Different clinicians have different approaches, and will form different therapeutic relationships with their patients. Choice of clinician is determined by availability of appointment slots, not by any sort of organised Good/Bad Clinician policy.

November 2010


Also posted at http://auntysarah.dreamwidth.org/249079.html - you can comment here or there.

(34 comments | Leave a comment)

Comments
 
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From:plumsbitch
Date:10th November, 2010 11:44 pm (UTC)
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small proofing/formatting spot: you've run pars headed 'you can't admit to doubt' and 'you have to give a standars trans narrative' together!
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From:auntysarah
Date:10th November, 2010 11:46 pm (UTC)
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Fixed! Ta.
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From:cyberspice
Date:10th November, 2010 11:46 pm (UTC)
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Interesting.

All of the complaints they defend against are well known to me. Also over many years I've heard of real examples of each complaint. Back in the days of Randall and then Green such practices were common.

Its good to see them addressing these issues and if they genuinely have turned over a new leaf that is excellent news.
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From:darkwaterfairy
Date:11th November, 2010 02:20 am (UTC)

Have you ever heard of a Diabetes Clinic whose patients fear it?

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I don't know whether to laugh or cry.

Personally, in this very last few months, they've effected '...Good Cop/Bad Cop' (whether or not it was 'deliberate'), i quote "it's all down to Dr __, I can advocate to him on your behalf, but in the end, it's his decision", threatened '...penalise you for having gone private/self-medicated', and I have also witnessed such "myths" occur to others in the last year, and known friends subjected to them, including the arbitrary withdrawl (by ordering GP) of hormones.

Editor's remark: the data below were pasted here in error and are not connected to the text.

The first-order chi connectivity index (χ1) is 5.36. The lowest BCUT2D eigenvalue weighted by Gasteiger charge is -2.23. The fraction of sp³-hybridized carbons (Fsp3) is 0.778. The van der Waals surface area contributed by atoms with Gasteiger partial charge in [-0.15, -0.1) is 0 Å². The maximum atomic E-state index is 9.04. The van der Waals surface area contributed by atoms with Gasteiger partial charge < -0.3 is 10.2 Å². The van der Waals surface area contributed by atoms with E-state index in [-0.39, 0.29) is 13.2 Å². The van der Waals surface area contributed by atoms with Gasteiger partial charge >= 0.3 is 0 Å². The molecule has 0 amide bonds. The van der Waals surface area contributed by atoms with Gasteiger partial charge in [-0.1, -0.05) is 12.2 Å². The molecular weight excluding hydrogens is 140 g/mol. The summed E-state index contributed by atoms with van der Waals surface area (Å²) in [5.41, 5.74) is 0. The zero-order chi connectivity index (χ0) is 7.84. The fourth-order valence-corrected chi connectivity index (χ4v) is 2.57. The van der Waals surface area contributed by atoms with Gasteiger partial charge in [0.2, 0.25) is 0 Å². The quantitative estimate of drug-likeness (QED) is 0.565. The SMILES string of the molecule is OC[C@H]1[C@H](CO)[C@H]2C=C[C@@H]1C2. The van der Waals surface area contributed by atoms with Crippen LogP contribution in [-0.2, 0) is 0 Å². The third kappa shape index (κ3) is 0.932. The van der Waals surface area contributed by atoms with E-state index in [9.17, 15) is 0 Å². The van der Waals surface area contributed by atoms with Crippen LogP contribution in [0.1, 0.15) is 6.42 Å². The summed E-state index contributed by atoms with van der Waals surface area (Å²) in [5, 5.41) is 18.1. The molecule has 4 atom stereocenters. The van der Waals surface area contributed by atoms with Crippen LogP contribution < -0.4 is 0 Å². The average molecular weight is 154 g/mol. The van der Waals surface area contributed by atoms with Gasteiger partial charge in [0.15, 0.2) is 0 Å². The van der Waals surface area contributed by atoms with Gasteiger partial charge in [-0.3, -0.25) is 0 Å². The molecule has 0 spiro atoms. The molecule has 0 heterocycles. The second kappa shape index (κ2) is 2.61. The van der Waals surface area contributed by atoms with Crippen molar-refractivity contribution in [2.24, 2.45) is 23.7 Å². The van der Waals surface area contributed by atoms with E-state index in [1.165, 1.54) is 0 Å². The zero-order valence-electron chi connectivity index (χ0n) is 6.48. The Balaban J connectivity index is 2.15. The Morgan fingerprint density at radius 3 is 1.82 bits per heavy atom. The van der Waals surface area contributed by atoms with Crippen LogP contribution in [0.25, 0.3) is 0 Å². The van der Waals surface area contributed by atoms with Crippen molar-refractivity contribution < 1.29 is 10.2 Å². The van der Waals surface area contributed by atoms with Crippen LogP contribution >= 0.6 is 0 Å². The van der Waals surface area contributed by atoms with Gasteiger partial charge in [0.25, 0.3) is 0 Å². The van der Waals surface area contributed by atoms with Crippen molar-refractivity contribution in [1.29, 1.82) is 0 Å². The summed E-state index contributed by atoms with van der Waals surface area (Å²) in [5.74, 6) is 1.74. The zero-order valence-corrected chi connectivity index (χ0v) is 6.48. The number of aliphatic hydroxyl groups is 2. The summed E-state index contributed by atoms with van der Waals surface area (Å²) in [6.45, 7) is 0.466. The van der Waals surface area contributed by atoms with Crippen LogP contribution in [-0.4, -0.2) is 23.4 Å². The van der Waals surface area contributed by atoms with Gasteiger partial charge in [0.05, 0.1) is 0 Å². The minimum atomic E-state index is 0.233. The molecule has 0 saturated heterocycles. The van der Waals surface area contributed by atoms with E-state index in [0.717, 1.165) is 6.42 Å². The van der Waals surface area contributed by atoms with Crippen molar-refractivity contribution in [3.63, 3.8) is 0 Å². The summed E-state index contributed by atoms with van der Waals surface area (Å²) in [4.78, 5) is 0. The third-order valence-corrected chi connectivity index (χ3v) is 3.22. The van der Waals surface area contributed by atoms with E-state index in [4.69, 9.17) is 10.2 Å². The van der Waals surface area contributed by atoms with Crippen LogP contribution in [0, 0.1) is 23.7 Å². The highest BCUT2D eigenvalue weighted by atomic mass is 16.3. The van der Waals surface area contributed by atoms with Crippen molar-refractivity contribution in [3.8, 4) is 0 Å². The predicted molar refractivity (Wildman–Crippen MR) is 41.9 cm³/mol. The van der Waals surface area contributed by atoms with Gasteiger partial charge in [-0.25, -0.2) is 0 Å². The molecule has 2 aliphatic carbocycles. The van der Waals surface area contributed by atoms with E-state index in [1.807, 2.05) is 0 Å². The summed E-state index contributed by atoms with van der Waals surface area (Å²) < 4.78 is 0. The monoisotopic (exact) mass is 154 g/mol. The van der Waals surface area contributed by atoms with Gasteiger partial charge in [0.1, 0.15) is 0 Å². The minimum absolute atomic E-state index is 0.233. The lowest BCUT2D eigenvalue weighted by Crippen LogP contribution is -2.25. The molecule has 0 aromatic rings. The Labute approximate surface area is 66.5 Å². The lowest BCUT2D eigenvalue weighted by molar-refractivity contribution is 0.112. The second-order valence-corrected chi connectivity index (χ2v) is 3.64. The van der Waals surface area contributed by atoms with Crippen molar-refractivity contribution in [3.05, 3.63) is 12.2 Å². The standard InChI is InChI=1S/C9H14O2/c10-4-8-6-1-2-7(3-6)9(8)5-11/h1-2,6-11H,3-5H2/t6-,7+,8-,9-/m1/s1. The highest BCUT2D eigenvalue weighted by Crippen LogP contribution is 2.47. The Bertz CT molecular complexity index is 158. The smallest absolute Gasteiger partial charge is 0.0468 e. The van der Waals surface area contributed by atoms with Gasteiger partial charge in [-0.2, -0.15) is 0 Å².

It's good i guess to have them admit, even if it is begrudingly and vaguely, that they have been abusive in the past, but a begrudging and vague admission is not the outright and unreserved public apology that shows honour and respect.

One also noted the lack of a stated cut off point for past malpractice, or should we take it that they continued doing so right up until October 31st?

Similarly there is no mention of their unreasonable, discriminatory, and (in these times) stupendously unrealistic, demand that one has been in work or study at the very time of seeing them, nor the excessively multiply negative response to trans females who wish for genital surgery daring to continue to use their genitals for sex in the meantime. Should one take the omission of these from the list of myths as implicit admission they do practice these?


Yes, I know that they are better than in the past, and yes, i know that most of the problems, or at least the most severe ones, stem from one particular individual who remains, with the others having a semblance of ethics and wishing to do a better job, but if this is an attempt to obtain a clean slate its a failed move.

I'd rather they rooted out the infection and any flesh that has been supporting it's continuing ravages, than merely change the dressing.

Edited at 2010-11-11 02:21 (UTC)
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From:whisperkit
Date:11th November, 2010 03:37 am (UTC)

Re: Have you ever heard of a Diabetes Clinic whose patients fear it?

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I very much agree with this. Also, in most of those they [i]don't[/i] admit to past abuse, just that patients may have the 'mistaken' belief that these things have ever occurred.

Patronising bullshit, really.
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From:cmcmck
Date:11th November, 2010 08:26 am (UTC)
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Having seen many people face up to CX over many years, all I can say is patronising bullshit, but then I wouldn't expect anything more really.

At least it's no longer John Randall- now there WAS a complete arsehole!

CX maybe need to remind themselves of a few things by re watching the BBC documentary 'a change of sex' from a couple of decades back. I love it when people re write history backwards- I'm very familiar with that trick, for obvious reasons!